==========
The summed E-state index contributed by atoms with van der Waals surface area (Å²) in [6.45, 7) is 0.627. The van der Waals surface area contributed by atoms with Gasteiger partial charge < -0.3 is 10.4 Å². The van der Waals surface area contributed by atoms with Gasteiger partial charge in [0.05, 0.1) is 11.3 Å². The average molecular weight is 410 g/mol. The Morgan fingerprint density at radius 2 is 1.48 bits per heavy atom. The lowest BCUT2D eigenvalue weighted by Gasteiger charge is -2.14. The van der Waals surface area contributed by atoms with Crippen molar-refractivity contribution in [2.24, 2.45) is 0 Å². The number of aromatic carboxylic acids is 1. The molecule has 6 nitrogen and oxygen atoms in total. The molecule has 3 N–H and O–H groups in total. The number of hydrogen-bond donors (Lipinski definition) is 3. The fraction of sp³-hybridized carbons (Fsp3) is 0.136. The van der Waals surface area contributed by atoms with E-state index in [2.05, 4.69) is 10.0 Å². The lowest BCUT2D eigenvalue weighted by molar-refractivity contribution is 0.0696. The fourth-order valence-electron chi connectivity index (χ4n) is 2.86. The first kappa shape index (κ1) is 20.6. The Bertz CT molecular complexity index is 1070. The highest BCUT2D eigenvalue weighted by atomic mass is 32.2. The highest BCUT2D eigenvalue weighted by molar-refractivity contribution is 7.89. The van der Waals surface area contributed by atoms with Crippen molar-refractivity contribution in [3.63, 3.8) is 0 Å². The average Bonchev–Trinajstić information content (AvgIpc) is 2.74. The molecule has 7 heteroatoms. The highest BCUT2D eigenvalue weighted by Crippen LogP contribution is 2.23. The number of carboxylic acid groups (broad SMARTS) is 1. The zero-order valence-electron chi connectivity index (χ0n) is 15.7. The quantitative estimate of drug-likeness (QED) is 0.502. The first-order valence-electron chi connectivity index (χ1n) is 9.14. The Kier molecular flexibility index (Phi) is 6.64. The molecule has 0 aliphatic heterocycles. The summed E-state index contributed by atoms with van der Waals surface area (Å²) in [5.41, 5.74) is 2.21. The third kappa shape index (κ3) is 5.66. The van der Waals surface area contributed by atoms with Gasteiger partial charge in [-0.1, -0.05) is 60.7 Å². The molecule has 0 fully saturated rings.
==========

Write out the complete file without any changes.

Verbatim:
The summed E-state index contributed by atoms with van der Waals surface area (Å²) in [6.45, 7) is 0.627. The van der Waals surface area contributed by atoms with Gasteiger partial charge < -0.3 is 10.4 Å². The van der Waals surface area contributed by atoms with Gasteiger partial charge in [0.05, 0.1) is 11.3 Å². The average molecular weight is 410 g/mol. The Morgan fingerprint density at radius 2 is 1.48 bits per heavy atom. The lowest BCUT2D eigenvalue weighted by Gasteiger charge is -2.14. The van der Waals surface area contributed by atoms with Crippen molar-refractivity contribution in [2.24, 2.45) is 0 Å². The number of aromatic carboxylic acids is 1. The molecule has 6 nitrogen and oxygen atoms in total. The molecule has 3 N–H and O–H groups in total. The number of hydrogen-bond donors (Lipinski definition) is 3. The fraction of sp³-hybridized carbons (Fsp3) is 0.136. The van der Waals surface area contributed by atoms with E-state index in [2.05, 4.69) is 10.0 Å². The lowest BCUT2D eigenvalue weighted by molar-refractivity contribution is 0.0696. The fourth-order valence-electron chi connectivity index (χ4n) is 2.86. The first kappa shape index (κ1) is 20.6. The Bertz CT molecular complexity index is 1070. The highest BCUT2D eigenvalue weighted by atomic mass is 32.2. The highest BCUT2D eigenvalue weighted by molar-refractivity contribution is 7.89. The van der Waals surface area contributed by atoms with Crippen molar-refractivity contribution in [3.63, 3.8) is 0 Å². The average Bonchev–Trinajstić information content (AvgIpc) is 2.74. The molecule has 7 heteroatoms. The highest BCUT2D eigenvalue weighted by Crippen LogP contribution is 2.23. The number of carboxylic acid groups (broad SMARTS) is 1. The zero-order valence-electron chi connectivity index (χ0n) is 15.7. The quantitative estimate of drug-likeness (QED) is 0.502. The first-order valence-electron chi connectivity index (χ1n) is 9.14. The Kier molecular flexibility index (Phi) is 6.64. The molecule has 0 aliphatic heterocycles. The summed E-state index contributed by atoms with van der Waals surface area (Å²) in [5.41, 5.74) is 2.21. The third kappa shape index (κ3) is 5.66. The van der Waals surface area contributed by atoms with Gasteiger partial charge in [-0.1, -0.05) is 60.7 Å². The molecule has 0 fully saturated rings.